Bookmark   August 31, 2007 at 11:56AM
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Thank you very much! I think we are following much of this advice already, and it is wonderful to hear that we are following the right track. Mt son is applying to 2 reach schools (although his counselor told him he would have no trouble getting in to any school he applies at, seems a bad thing to tell teens), two state schools (one in-state and one nearby state), and a private school in a nearby state ( not ivy league, they call themselves the ivy league of the Midwest, but definitely not as difficult to get in). The closest is a 2 hour 15 minute drive, the farthest is 12 hours away. He is a realist and , having visited all but the one school, and liked all of them, he is planning to wait to see what type of scholarships he is offered from the various schools (not the ivy schools, neither of them offers merit scholarships, as my son pointed out, how can they, everyone they accept would be deserving of a merit scholarship, being accepted is honor enough) and what level of honors classes he would qualify for. He is planning to study finance and accounting, and has a good understanding how costly college can be.

    Bookmark   September 1, 2007 at 9:25AM
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I have two in college - a senior at a small college in Missouri, and a sophomore (by hours) at the local community college. You've gotten some sound advice here so I won't restate what they've already said.

With one in Missouri (and we're in Southern CA), though, she is hardly close enough to come home for a weekend. BUT....she has Grandma and an aunt who are within an hour and a half from the college. That has been our saving grace as parents - we know that my husband's mom and sister are close enough to get her back and forth as necessary, store things between semesters, and that DD can go cry on her aunt's shoulder if she needs to.

That daughter applied to one college - that one. Frankly, we knew it was a safe bet, because DD has had 4 other family members attend and she had good grades, good ACT scores, and a variety of activities in h er major. (Yes, it was Mom's, Dad's, the other Grandma's, and Great-Aunt's alma-mater.) She ended up with some good music scholarships, too. When she auditioned for the choir director, she cracked me up - she came right out and asked him if she had a good chance of making the top choir in her freshman year. Since my husband and I had both had him as OUR choir director, we hid smiles behind our hands when he responded, "You still have another audition, but you have a good chance, with YOUR gene pool." Afterwards we burst out laughing when we got to the car. (At this school, it's a family interview - particularly when the parents are both alumnae.)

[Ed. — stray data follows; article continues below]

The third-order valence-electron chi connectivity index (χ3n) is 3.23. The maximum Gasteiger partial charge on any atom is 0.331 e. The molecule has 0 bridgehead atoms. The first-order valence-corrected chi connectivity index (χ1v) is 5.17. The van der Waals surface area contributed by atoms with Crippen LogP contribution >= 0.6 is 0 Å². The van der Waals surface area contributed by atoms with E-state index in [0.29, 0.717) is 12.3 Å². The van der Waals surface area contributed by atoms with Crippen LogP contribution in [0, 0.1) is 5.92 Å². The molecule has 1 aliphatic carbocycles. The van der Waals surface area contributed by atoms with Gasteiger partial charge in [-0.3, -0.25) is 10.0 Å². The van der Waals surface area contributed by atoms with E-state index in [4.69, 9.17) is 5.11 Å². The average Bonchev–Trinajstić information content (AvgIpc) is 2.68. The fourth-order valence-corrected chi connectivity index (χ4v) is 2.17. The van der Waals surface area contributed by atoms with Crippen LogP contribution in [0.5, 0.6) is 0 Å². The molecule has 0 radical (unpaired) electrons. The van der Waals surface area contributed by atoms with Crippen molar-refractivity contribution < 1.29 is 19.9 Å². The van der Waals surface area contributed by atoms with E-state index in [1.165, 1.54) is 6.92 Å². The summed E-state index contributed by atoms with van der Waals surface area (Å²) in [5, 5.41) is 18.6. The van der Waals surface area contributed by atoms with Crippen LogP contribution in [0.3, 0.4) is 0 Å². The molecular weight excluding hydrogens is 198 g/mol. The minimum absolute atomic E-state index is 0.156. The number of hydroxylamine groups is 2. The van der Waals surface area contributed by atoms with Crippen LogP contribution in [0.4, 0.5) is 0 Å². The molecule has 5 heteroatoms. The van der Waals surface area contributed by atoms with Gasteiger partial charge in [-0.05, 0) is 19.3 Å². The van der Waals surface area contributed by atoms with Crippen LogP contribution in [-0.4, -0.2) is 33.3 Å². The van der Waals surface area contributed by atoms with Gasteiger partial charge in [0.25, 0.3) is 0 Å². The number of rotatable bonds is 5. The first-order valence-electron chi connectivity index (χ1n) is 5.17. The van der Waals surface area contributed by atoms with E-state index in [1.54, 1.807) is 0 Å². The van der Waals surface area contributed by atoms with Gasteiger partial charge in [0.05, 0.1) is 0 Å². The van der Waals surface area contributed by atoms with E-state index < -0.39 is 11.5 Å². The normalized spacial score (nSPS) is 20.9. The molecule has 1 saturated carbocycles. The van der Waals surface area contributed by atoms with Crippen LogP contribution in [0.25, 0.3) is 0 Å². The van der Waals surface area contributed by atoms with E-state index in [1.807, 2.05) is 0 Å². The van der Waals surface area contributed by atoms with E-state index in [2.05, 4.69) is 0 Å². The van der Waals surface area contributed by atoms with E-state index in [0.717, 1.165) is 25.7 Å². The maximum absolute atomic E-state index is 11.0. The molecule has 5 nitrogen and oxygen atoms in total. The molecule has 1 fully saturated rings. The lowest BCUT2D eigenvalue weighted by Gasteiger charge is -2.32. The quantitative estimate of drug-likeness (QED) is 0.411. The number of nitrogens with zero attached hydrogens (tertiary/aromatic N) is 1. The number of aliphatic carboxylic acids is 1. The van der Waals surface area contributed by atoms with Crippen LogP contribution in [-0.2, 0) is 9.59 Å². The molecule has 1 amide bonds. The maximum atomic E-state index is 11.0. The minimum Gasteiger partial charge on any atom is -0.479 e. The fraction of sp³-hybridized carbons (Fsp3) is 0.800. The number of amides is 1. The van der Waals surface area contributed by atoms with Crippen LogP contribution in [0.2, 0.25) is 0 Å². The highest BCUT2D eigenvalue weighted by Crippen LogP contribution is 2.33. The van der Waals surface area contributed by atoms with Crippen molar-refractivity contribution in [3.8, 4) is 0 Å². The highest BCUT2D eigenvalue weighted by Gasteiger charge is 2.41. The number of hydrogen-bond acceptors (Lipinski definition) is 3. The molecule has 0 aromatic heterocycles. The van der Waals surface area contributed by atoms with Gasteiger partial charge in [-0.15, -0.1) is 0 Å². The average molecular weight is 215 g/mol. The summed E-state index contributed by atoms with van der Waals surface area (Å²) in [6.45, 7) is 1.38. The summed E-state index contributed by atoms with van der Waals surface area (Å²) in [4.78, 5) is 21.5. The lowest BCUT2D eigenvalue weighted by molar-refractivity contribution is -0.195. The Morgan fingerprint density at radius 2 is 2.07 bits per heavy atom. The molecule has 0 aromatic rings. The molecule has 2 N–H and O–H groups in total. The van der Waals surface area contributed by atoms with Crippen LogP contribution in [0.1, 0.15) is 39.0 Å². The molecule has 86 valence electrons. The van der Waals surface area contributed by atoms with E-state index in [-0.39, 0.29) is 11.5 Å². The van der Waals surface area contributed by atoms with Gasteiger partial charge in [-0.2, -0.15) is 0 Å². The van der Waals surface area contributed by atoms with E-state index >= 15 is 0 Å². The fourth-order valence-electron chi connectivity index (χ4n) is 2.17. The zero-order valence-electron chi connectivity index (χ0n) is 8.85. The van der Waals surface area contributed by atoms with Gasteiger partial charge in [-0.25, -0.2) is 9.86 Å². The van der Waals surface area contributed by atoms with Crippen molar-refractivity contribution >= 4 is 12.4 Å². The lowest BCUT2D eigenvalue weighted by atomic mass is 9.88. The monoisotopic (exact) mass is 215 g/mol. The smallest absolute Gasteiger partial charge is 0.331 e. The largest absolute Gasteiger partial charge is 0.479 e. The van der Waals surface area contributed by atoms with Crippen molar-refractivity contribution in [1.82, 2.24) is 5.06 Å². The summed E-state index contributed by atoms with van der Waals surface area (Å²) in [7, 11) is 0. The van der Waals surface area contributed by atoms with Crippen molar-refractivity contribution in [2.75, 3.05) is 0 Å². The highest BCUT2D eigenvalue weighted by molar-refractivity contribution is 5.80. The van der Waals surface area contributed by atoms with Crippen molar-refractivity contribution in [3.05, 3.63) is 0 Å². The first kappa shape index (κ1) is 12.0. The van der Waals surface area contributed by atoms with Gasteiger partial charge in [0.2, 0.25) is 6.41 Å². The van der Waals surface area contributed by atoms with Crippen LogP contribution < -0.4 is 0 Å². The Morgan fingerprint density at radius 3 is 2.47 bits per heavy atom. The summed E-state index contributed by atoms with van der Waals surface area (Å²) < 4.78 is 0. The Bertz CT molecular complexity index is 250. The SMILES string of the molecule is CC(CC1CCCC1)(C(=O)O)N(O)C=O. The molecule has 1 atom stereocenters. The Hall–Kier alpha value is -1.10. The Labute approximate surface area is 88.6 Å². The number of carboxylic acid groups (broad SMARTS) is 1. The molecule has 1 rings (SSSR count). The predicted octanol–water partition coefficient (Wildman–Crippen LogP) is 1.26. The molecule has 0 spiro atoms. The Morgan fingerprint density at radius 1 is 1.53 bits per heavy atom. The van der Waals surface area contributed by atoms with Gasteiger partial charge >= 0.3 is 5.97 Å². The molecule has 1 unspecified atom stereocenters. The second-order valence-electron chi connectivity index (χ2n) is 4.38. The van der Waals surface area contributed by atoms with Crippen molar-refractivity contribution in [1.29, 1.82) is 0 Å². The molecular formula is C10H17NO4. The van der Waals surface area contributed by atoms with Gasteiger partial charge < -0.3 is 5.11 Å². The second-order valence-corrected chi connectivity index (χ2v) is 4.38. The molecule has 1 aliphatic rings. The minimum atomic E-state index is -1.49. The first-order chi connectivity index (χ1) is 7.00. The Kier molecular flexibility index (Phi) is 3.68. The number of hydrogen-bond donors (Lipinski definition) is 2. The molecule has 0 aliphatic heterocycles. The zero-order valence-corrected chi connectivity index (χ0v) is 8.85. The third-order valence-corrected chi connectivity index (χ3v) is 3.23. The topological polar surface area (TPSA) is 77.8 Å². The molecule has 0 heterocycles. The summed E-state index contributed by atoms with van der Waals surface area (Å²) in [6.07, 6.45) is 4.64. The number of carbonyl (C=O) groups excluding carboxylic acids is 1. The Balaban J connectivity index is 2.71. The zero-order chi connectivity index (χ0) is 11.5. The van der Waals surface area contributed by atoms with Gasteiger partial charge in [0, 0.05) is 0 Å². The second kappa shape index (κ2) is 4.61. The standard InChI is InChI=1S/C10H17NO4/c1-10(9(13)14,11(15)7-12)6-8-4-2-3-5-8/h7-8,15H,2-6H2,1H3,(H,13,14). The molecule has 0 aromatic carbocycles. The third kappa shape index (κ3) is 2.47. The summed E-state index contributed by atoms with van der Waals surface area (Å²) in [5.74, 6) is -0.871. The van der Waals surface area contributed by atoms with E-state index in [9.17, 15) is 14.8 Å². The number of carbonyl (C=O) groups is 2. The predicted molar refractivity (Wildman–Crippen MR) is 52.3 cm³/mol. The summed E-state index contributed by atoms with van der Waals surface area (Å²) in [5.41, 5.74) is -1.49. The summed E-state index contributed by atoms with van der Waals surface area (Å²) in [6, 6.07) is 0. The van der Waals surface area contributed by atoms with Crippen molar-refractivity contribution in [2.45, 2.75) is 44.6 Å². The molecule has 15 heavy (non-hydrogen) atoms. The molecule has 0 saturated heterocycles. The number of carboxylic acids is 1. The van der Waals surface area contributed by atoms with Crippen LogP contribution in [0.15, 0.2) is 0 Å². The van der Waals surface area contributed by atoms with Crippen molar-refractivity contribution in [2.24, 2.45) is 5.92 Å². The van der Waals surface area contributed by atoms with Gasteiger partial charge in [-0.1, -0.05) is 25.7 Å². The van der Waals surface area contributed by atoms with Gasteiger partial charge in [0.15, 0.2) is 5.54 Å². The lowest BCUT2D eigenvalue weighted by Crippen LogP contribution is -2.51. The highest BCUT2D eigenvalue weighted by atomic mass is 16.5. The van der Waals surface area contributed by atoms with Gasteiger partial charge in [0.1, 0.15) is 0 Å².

The other one couldn't make up her mind what to do about college, and settled for the community college. She actually started there with a basic math class ("Math 10") as a HS senior, because there was no room in a HS math class to meet the third-year-Math requirement for her. She only takes 12 sem. hours per semester, in her third year, so she's considered a sophomore by hours.

Both were good options for my girls - one loves her college "family", the other is learning something while still living here at home - keep your options open, you never know how the chips may fall -


    Bookmark   September 4, 2007 at 10:28PM
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My son is a junior in HS. He just received an invitation to apply for the National Honor Society. DW and I are so proud of him and think its great.

I was wondering would this improve his opportunity to receive scholarships?


    Bookmark   September 6, 2007 at 7:48PM
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My son is in Honor Society. I don't think it will effect scholarship money, but it will look good on his college apps, especially if he is going to be applying to some of the top honor programs at schools that require a separate app. One of the Honor and Scholars programs my son is applying to (full tuition, room and board, special housing, and extra advisers - wish him luck!) requires a separate app just for the program that includes a separate listing of up to 5 (each) National, State, and local honors or awards. Coming up with 5 National honors or awards can be hard, National Honor Society is one. He has three others he can fill in but has to leave one blank. He did not have any trouble with the local and state honors and awards since he has represented his school on the math team for three years running. Unfortunately their main rival (sister school) has won state to move on to nationals 12 years running. :-( But, there is still this year!